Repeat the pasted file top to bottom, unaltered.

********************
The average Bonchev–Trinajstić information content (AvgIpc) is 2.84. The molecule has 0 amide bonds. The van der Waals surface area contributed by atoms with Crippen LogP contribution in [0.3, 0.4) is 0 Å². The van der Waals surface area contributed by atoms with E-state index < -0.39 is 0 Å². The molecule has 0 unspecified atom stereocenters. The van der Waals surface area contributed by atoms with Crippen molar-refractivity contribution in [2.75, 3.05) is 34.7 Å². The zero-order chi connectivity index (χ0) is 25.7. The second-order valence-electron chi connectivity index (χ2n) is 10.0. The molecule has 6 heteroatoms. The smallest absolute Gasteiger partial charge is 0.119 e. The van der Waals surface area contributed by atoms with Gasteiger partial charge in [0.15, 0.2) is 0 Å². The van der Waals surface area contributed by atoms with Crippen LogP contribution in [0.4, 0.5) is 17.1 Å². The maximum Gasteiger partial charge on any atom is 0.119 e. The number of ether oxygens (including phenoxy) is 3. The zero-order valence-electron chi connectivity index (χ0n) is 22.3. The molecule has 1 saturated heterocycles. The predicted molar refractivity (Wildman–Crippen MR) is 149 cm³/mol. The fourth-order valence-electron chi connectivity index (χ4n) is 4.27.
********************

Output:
The average Bonchev–Trinajstić information content (AvgIpc) is 2.84. The molecule has 0 amide bonds. The van der Waals surface area contributed by atoms with Crippen LogP contribution in [0.3, 0.4) is 0 Å². The van der Waals surface area contributed by atoms with E-state index < -0.39 is 0 Å². The molecule has 0 unspecified atom stereocenters. The van der Waals surface area contributed by atoms with Crippen molar-refractivity contribution in [2.75, 3.05) is 34.7 Å². The zero-order chi connectivity index (χ0) is 25.7. The second-order valence-electron chi connectivity index (χ2n) is 10.0. The molecule has 6 heteroatoms. The smallest absolute Gasteiger partial charge is 0.119 e. The van der Waals surface area contributed by atoms with Gasteiger partial charge in [0.15, 0.2) is 0 Å². The van der Waals surface area contributed by atoms with Crippen LogP contribution in [0.4, 0.5) is 17.1 Å². The maximum Gasteiger partial charge on any atom is 0.119 e. The number of ether oxygens (including phenoxy) is 3. The zero-order valence-electron chi connectivity index (χ0n) is 22.3. The molecule has 1 saturated heterocycles. The predicted molar refractivity (Wildman–Crippen MR) is 149 cm³/mol. The fourth-order valence-electron chi connectivity index (χ4n) is 4.27.